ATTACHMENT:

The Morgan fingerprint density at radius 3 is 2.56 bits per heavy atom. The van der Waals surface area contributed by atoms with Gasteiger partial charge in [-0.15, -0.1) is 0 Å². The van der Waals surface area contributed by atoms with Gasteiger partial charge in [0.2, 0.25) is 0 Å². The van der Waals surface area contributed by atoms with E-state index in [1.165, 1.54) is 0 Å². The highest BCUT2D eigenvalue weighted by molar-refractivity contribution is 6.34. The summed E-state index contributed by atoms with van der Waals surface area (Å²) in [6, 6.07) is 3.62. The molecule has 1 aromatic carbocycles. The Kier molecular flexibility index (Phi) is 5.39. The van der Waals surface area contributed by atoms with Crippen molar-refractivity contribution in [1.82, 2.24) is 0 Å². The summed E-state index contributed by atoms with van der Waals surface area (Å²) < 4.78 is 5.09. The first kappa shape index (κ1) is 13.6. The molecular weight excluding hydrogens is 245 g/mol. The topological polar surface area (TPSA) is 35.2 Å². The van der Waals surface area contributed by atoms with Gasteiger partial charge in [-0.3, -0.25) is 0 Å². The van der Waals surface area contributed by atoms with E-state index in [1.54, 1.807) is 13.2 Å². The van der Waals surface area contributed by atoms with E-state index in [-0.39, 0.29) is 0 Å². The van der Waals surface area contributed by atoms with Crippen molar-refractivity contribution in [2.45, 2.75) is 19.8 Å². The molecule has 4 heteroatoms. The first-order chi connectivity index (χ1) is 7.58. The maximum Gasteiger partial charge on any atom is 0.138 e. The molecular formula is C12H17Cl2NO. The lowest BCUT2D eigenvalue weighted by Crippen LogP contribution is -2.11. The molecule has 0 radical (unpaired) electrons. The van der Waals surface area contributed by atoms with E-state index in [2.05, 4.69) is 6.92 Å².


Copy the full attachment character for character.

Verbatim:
The Morgan fingerprint density at radius 3 is 2.56 bits per heavy atom. The van der Waals surface area contributed by atoms with Gasteiger partial charge in [-0.15, -0.1) is 0 Å². The van der Waals surface area contributed by atoms with Gasteiger partial charge in [0.2, 0.25) is 0 Å². The van der Waals surface area contributed by atoms with E-state index in [1.165, 1.54) is 0 Å². The highest BCUT2D eigenvalue weighted by molar-refractivity contribution is 6.34. The summed E-state index contributed by atoms with van der Waals surface area (Å²) in [6, 6.07) is 3.62. The molecule has 1 aromatic carbocycles. The Kier molecular flexibility index (Phi) is 5.39. The van der Waals surface area contributed by atoms with Crippen molar-refractivity contribution in [1.82, 2.24) is 0 Å². The summed E-state index contributed by atoms with van der Waals surface area (Å²) < 4.78 is 5.09. The first kappa shape index (κ1) is 13.6. The molecular weight excluding hydrogens is 245 g/mol. The topological polar surface area (TPSA) is 35.2 Å². The van der Waals surface area contributed by atoms with Gasteiger partial charge in [-0.3, -0.25) is 0 Å². The van der Waals surface area contributed by atoms with E-state index in [1.54, 1.807) is 13.2 Å². The van der Waals surface area contributed by atoms with E-state index in [-0.39, 0.29) is 0 Å². The van der Waals surface area contributed by atoms with Crippen molar-refractivity contribution in [2.45, 2.75) is 19.8 Å². The molecule has 4 heteroatoms. The first-order chi connectivity index (χ1) is 7.58. The maximum Gasteiger partial charge on any atom is 0.138 e. The molecular formula is C12H17Cl2NO. The lowest BCUT2D eigenvalue weighted by Crippen LogP contribution is -2.11. The molecule has 0 radical (unpaired) electrons. The van der Waals surface area contributed by atoms with E-state index in [2.05, 4.69) is 6.92 Å².